I didn't think that we needed a source for simply describing the contents of his works. It seems to be a matter of common knowledge. Many of the plot summaries of Dickens's novels, for example in Oliver Twist are unsourced. The article Morrill Tariff has long contained the claims of Dickens (citing his own publication), so I don't see the issue mentioning it here as well. I don't have any other sources immediately at hand.
CJK (talk) 21:12, 11 February 2015 (UTC)
Well for simple plot summary of those books, I'd agree that no explicit source would be required and that you might consider it "common" knowledge" or simply consider the books themselves as sufficient sources. Describing those books as "anti-american" however falls more in the domain of analysis/interpretation/(value) assessment, for which scholarly or reputable literature review source is required, even more so if as I pointed out above such an assessment is disputed in recent scholarly publications.
There is no rush, but without a source thst conntent will have eventually to removed again or at least significantly rewritten following the scholarly source (Friedman) I referenced above. The other two Wikipedia articles will eventually need a source as well if the analysis/assessment there is unsourced--Kmhkmh (talk) 02:34, 12 February 2015 (UTC)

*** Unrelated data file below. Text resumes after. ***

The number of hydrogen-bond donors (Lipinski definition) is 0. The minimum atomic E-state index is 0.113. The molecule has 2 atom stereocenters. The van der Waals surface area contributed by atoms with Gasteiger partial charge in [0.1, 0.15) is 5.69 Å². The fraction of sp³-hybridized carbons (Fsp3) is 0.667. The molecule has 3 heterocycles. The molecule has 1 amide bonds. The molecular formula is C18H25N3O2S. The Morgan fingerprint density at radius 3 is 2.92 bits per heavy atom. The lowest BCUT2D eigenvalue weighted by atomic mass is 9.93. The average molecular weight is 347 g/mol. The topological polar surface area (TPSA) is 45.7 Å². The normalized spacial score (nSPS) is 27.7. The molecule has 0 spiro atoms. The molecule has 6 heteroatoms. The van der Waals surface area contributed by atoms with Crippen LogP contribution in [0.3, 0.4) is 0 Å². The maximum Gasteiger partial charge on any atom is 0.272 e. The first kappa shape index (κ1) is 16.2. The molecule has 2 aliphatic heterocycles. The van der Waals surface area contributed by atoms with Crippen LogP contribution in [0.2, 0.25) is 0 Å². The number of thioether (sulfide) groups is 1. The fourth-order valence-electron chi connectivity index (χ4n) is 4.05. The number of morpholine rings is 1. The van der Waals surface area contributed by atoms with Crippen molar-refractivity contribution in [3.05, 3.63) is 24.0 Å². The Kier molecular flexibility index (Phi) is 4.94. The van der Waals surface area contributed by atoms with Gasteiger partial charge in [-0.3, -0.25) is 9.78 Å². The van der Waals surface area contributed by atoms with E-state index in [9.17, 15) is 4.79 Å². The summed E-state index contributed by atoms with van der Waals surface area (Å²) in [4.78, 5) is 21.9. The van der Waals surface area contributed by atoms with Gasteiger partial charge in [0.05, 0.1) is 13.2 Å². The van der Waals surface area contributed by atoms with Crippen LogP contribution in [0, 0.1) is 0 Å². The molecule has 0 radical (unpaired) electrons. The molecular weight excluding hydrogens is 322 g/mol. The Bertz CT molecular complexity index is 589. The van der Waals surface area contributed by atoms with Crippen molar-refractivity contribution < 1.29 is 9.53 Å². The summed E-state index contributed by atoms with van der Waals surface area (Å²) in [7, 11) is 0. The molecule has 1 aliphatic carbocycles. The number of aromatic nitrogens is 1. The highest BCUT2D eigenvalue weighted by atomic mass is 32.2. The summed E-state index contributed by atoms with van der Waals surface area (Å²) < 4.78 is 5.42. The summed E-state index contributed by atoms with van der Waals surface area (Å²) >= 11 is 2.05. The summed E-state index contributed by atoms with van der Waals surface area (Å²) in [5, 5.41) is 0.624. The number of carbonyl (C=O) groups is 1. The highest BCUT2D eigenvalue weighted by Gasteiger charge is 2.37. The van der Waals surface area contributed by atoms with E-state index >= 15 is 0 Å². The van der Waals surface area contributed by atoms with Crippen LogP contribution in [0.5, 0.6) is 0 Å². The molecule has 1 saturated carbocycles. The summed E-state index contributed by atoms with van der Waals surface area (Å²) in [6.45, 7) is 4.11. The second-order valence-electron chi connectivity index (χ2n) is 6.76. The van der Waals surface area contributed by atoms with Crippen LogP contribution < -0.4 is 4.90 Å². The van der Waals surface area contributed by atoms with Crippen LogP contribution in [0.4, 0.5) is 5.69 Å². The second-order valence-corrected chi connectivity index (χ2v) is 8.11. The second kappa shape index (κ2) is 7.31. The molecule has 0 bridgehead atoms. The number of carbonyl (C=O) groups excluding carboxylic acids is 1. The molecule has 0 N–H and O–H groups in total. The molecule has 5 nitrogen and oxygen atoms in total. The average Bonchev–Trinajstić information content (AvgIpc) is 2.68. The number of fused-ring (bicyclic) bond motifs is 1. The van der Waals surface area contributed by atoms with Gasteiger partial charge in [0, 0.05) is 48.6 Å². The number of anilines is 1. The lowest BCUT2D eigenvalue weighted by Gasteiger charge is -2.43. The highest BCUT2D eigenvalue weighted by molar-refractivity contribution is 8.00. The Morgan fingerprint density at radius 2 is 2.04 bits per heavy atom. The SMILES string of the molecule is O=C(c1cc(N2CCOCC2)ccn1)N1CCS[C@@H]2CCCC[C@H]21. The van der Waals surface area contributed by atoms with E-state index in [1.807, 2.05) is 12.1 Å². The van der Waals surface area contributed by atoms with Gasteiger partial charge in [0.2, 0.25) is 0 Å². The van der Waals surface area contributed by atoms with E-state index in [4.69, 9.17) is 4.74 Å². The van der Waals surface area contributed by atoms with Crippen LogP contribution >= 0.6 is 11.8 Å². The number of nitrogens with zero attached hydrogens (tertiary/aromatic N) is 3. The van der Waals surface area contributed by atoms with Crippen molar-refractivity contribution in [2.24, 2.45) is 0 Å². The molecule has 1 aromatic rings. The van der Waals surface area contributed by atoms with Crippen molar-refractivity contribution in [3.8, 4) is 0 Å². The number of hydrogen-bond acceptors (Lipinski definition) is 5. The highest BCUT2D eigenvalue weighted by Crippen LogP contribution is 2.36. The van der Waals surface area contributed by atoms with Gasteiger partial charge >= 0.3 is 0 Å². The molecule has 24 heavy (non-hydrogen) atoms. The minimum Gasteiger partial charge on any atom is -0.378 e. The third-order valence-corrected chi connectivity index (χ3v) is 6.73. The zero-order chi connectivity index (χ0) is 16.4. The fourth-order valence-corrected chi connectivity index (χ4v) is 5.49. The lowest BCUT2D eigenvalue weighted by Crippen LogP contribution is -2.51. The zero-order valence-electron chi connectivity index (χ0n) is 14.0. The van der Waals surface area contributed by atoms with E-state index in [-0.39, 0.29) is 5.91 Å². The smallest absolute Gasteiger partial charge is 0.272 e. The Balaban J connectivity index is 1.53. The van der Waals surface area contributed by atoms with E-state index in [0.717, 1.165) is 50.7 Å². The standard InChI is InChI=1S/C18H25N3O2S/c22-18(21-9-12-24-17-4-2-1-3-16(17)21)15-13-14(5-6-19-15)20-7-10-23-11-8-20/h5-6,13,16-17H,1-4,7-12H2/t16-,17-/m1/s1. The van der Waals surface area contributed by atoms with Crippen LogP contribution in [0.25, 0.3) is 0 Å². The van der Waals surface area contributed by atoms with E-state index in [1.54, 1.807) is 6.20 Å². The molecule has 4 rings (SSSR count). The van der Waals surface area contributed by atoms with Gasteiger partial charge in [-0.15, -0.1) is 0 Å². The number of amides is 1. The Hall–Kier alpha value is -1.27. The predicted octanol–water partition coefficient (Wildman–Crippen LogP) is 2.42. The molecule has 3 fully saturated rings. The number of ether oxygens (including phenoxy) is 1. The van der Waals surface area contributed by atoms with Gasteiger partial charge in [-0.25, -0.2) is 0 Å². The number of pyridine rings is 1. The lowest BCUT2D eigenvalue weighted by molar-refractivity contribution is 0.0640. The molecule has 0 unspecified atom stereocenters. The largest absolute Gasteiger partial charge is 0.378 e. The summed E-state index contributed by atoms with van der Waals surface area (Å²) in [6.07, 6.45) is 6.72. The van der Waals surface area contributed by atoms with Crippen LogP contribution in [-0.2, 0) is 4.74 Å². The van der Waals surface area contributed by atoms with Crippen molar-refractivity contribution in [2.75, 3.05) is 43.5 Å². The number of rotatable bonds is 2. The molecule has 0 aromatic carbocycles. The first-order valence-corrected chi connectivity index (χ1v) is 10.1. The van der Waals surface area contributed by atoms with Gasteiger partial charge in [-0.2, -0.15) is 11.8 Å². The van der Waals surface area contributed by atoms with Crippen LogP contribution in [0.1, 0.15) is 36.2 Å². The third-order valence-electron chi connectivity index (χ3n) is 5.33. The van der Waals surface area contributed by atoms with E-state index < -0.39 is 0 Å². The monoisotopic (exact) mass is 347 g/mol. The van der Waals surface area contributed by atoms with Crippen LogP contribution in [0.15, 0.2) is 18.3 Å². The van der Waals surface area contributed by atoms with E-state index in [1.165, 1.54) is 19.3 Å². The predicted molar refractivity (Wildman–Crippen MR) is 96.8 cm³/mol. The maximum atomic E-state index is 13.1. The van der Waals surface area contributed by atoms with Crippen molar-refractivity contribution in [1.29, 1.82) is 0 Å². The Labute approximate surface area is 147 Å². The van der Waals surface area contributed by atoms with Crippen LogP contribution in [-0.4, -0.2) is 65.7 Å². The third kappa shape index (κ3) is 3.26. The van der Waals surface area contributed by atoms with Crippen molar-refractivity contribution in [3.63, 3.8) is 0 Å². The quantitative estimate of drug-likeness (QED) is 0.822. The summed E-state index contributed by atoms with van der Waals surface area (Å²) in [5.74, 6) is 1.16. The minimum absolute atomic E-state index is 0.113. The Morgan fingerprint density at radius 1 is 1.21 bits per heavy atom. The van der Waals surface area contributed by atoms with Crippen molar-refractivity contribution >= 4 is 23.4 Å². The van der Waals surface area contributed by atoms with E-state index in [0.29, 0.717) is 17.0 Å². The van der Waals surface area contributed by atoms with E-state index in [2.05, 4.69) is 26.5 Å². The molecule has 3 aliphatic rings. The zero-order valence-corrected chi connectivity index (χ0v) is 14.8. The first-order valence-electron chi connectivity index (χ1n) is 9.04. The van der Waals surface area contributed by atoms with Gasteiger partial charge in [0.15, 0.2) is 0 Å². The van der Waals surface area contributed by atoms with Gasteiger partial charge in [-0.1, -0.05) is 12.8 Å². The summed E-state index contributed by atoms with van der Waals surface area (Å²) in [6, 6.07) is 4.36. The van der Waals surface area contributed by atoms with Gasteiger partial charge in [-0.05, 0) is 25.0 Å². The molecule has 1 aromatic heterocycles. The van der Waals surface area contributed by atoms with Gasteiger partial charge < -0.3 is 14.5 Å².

It seems that scholars have been questioning his perceived anti-Americanism for some time. [1].And here (all of Chapter 4) is another recent evaluation of it. In fact, as far back as 1843, C.A. Bodelson said "If Dickens's American critics had read Martin Chuzzlewit with a lower blood pressure they would have discovered that the American and English scenes are used as parallel examples of two societies that have both, though in different ways, erected acquisitiveness onto a principle" (Monod p.52). Dickens was, after all, a satirist, and no-one was spared his barbed comments. Richerman (talk) 10:58, 12 February 2015 (UTC)